With weekly client check-ins, Backbone takes customer feedback to heart. Wearing the hats of brother, co-founder and COO, former Polo Ralph Lauren designer Andrew, who also did a men’s wear stint with Tommy Hilfiger, serves as chief product officer and knows the pain points first hand, Klein noted. “He allows us to take that information and run with it so client feedback is very important for choosing what we build in our product roadmap.”

Backbone will allocate the $8 million injection to execute on new features directly stemming from client demand. Those include production-level features like item master, Klein explained, and launching the first retail ledger for brands to wrangle aspects of the business such as time and action, request for quotation, and vendor management. On top of that, brands want to see a deeper level of insights in reporting, he said, beyond the line plans, component utilization reports or “any of the information living on the summary page of the product record.”

Backbone’s vision also includes establishing a vendor portal that will support manufacturers, suppliers, agents and other stakeholders on the production side of the supply chain. From there, Klein said, the next step would be facilitating factory matchmaking and sourcing opportunities, and perhaps even processing payments processing for the products made via Backbone.

The company’s also planning a lite version of Backbone designed for education. Klein said his team is in talks with universities and is gearing up for an official announcement in 2019.

“Our goal is to service education, passion projects, side projects, freelancers—all the way into middle market and small enterprises,” Klein said. “We want to create a global community of makers and factories.”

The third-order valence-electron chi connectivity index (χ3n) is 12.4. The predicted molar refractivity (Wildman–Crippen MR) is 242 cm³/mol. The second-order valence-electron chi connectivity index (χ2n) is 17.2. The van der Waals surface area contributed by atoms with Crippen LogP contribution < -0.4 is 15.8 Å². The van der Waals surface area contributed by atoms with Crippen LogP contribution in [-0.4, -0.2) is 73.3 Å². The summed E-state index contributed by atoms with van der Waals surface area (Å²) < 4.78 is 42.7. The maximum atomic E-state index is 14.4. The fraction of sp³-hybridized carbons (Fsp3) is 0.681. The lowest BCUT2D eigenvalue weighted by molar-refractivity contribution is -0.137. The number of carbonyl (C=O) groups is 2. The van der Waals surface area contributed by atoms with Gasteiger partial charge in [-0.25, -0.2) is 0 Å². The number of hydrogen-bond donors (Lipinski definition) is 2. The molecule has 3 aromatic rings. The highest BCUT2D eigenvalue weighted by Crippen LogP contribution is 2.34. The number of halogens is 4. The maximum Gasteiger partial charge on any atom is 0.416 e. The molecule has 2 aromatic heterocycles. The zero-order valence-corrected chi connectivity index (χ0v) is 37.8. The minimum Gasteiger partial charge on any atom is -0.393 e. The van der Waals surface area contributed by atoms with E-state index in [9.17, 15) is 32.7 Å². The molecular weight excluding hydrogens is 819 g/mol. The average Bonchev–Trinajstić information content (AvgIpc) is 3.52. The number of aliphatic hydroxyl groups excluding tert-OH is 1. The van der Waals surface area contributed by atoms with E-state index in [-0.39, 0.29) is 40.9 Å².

With all of the “time-saving hacks” built into the platform, brands often have “an aha! moment” upon getting access to all of their product data in one centralized location, Klein pointed out. That stems largely from the way many small, startup brands tend to operate at the onset, with what Klein refers to as a “duct-tape workflow”: a hodge-podge of myriad applications patched together within the tech stack, maybe Airtable, Smartsheet or Google Docs.

“We show them how we can make data relational in our database, how they can reuse and recycle data that they can’t do in that other type of tech stack,” Klein added.

Backbone’s ambitions seem to be just as bold as the brands using its platform. “The goal is to be future of product development and design and power the next 25,000 growth-stage companies building products, whether that’s a brand who was coming up with the idea in their Harvard dorm room, or a middle-market company that’s growing, or a traditional brand that wants to modernize their process.”

In fact, Backbone has attracted the likes of Opening Ceremony and Johnny Was, contemporary brands that have been in the market for more like 10 years versus 10 months. “We’re definitely seeing more contact with those kinds of brands,” Klein said.

“We pay tremendous respect to the incumbents who have built out this space for the last 20+ years,” he continued. “It’s just understanding what brands need today, how fast they’re moving and delivering on that ROI that has been our focus.”

As the “new kids on the block,” Backbone has its sights sets on catering to the $10-million to $200-million mid-market newcomers, all the way up for $750-million small enterprises. “We’re just really excited about what’s happening in consumer goods and retail and we really want to be a part of the movement and the change,” Klein concluded.